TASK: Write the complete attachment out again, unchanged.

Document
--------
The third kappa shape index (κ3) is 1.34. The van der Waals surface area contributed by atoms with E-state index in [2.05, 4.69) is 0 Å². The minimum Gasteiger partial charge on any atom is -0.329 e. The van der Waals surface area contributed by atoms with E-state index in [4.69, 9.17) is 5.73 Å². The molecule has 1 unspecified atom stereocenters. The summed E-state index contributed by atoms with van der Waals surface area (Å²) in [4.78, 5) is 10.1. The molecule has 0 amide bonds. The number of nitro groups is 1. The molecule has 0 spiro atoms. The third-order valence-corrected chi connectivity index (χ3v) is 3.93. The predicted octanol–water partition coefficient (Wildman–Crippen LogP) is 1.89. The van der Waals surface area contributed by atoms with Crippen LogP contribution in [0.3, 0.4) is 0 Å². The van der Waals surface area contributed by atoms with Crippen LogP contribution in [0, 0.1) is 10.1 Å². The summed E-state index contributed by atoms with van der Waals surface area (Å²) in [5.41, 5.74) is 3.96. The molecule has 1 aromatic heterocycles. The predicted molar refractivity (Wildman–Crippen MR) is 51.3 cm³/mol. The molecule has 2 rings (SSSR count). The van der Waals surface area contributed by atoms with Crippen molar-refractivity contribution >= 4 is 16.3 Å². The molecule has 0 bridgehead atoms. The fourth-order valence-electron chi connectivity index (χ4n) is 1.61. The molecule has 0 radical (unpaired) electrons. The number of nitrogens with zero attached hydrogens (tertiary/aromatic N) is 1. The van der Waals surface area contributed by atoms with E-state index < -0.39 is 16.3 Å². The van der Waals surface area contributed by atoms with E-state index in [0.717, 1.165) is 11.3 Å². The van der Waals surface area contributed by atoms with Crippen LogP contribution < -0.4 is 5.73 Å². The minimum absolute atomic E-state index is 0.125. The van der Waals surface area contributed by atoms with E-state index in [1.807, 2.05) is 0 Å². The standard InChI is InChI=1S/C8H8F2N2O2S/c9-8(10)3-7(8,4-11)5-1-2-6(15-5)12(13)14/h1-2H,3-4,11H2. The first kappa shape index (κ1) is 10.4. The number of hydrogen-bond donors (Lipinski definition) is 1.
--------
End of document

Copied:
The third kappa shape index (κ3) is 1.34. The van der Waals surface area contributed by atoms with E-state index in [2.05, 4.69) is 0 Å². The minimum Gasteiger partial charge on any atom is -0.329 e. The van der Waals surface area contributed by atoms with E-state index in [4.69, 9.17) is 5.73 Å². The molecule has 1 unspecified atom stereocenters. The summed E-state index contributed by atoms with van der Waals surface area (Å²) in [4.78, 5) is 10.1. The molecule has 0 amide bonds. The number of nitro groups is 1. The molecule has 0 spiro atoms. The third-order valence-corrected chi connectivity index (χ3v) is 3.93. The predicted octanol–water partition coefficient (Wildman–Crippen LogP) is 1.89. The van der Waals surface area contributed by atoms with Crippen LogP contribution in [0.3, 0.4) is 0 Å². The van der Waals surface area contributed by atoms with Crippen LogP contribution in [0, 0.1) is 10.1 Å². The summed E-state index contributed by atoms with van der Waals surface area (Å²) in [5.41, 5.74) is 3.96. The molecule has 1 aromatic heterocycles. The predicted molar refractivity (Wildman–Crippen MR) is 51.3 cm³/mol. The molecule has 2 rings (SSSR count). The van der Waals surface area contributed by atoms with Crippen molar-refractivity contribution >= 4 is 16.3 Å². The molecule has 0 bridgehead atoms. The fourth-order valence-electron chi connectivity index (χ4n) is 1.61. The molecule has 0 radical (unpaired) electrons. The number of nitrogens with zero attached hydrogens (tertiary/aromatic N) is 1. The van der Waals surface area contributed by atoms with E-state index < -0.39 is 16.3 Å². The van der Waals surface area contributed by atoms with E-state index in [0.717, 1.165) is 11.3 Å². The van der Waals surface area contributed by atoms with Crippen LogP contribution < -0.4 is 5.73 Å². The minimum absolute atomic E-state index is 0.125. The van der Waals surface area contributed by atoms with E-state index in [1.807, 2.05) is 0 Å². The standard InChI is InChI=1S/C8H8F2N2O2S/c9-8(10)3-7(8,4-11)5-1-2-6(15-5)12(13)14/h1-2H,3-4,11H2. The first kappa shape index (κ1) is 10.4. The number of hydrogen-bond donors (Lipinski definition) is 1.